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HindustanTimes Thu,02 Oct 2014

Sujata Anandan

The past's catching up
Sujata Anandan, Hindustan Times
May 09, 2012
First Published: 13:30 IST(9/5/2012)
Last Updated: 19:23 IST(16/5/2012)
Sometimes Bal Thackeray can get too big for his boots - and trip over them. There can be no better example of this than when he claimed to have demolished the Babri Masjid - or, at least, claimed pride in its demolition by his Shiv Sainiks.


 
I have said this before but it bears repeating: on December 6, 1992, I had called Thackeray's residence, Matoshree, within minutes of the mosque's demolition as the wire service I worked for at the time put out a story that the domes were brought down by Sena activists gone wild.
 
Thackeray was utterly flummoxed. He sought some time "to consult my editors" (at the Saamna) and confirmed that the agency had indeed flashed that report. But he was not going to let the facts of the day hurt his image as the 'Hindu Hriday Samrat' (emperor of Hindu hearts) by denying the truth - that it was a lie put out by senior BJP leaders who knew exactly what consequences would follow.
 
Thackeray knew very well that his Sainiks had done nothing, as claimed. They had arrived very late in Ayodhya (on December 5) only to discover that there was not a single comfy bed available anywhere in that temple town for the night. Instead, they were shown to some tents pitched in an open maidan - they found that disregard for their comfort and status extremely demeaning. Thackeray, not being one to take such insult lying down, ordered them back to Bombay instantly. They boarded the next available train the same evening.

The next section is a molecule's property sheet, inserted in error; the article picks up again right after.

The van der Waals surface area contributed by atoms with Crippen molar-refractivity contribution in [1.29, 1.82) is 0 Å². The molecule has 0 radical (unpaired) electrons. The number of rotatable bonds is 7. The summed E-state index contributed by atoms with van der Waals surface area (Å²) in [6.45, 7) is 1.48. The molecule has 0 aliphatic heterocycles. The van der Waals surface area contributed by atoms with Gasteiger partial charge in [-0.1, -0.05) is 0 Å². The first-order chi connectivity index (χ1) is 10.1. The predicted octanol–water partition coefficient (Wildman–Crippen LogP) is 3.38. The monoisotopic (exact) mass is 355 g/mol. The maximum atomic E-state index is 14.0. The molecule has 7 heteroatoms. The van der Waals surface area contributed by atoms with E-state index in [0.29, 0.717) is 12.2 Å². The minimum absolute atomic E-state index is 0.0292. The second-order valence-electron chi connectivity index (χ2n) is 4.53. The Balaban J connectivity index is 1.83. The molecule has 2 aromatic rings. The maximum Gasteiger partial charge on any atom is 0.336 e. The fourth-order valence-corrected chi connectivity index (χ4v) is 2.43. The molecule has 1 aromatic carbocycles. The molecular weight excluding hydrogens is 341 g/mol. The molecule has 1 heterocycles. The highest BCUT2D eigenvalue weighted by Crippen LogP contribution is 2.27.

So the day the Babri Masjid was demolished, Sena leaders and a host of their workers were in Calcutta en route to Bombay and could not have been atop the domes of the mosque. This was something confirmed to me by Shankar Gaikar of the Maharashtra unit of the Bajrang Dal when the Shiv Sena-BJP government released the report of the Srikrishna Commission that had probed the 1992-93 Bombay riots that followed the demolition of the mosque.
 
Justice Srikrishna held Thackeray responsible for stirring the "boiling cauldron" of hate that resulted in the riots and Gaikar was mad that the Sena tiger should get the credit when "not one Shiv Sainik was present in Ayodhya atop the dome. It was us (the Bajrang Dal) who were in action there and this man just wants to eat up the cream." (Which I reported for my newspaper, The Indian Express, at the time.)
 
It was obvious to me even then that neither Gaikar nor Thackeray understood the import of their respective claims. But Thackeray was not really lying. His statement was very nuanced. Knowing the truth behind the attempts by some senior BJP leaders to escape blame for a criminal act, he had told me, "If (and he stressed the 'if') my Shiv Sainiks have brought down the mosque (he knew very well they hadn't), then I can only be proud of them."
 
He held that claim until the special court probing the demolition sent him a summons and a warrant. Now, if Thackeray is afraid of anything in his life, it is being thrown into the slammer. So he hastily retracted his claim at a public rally soon after. Naming the BJP leader (now deceased) who had stuck him with the blame for the demolition, he said: "The BJP leaders were cowards. They did not have the guts to face the consequences and so they took my name. I am not afraid of anything and so I said 'if' (etc) …"
 
That is, indeed, the truth. I also have it from a fellow journalist who was in Ayodhya on the day that when she protested to LK Advani about the outrage, he handed her some sugar - "lo, munh meethaa kar lo". That's something she subsequently told the Lieberhan Commission, too.
 
So, as I see nemesis catch up with Advani, I only half agree with the Central Bureau of Investigation that is now also calling for Thackeray's trial in the case. The BJP used the Sena for its militant style but when they found the Bajrang Dal could do the same things even better, they quite threw Thackeray to the wolves. They have little use for him today beyond helping Advani realise his ambition to become PM.
 
Now, though, all those chickens might just come home to roost - for one or both.

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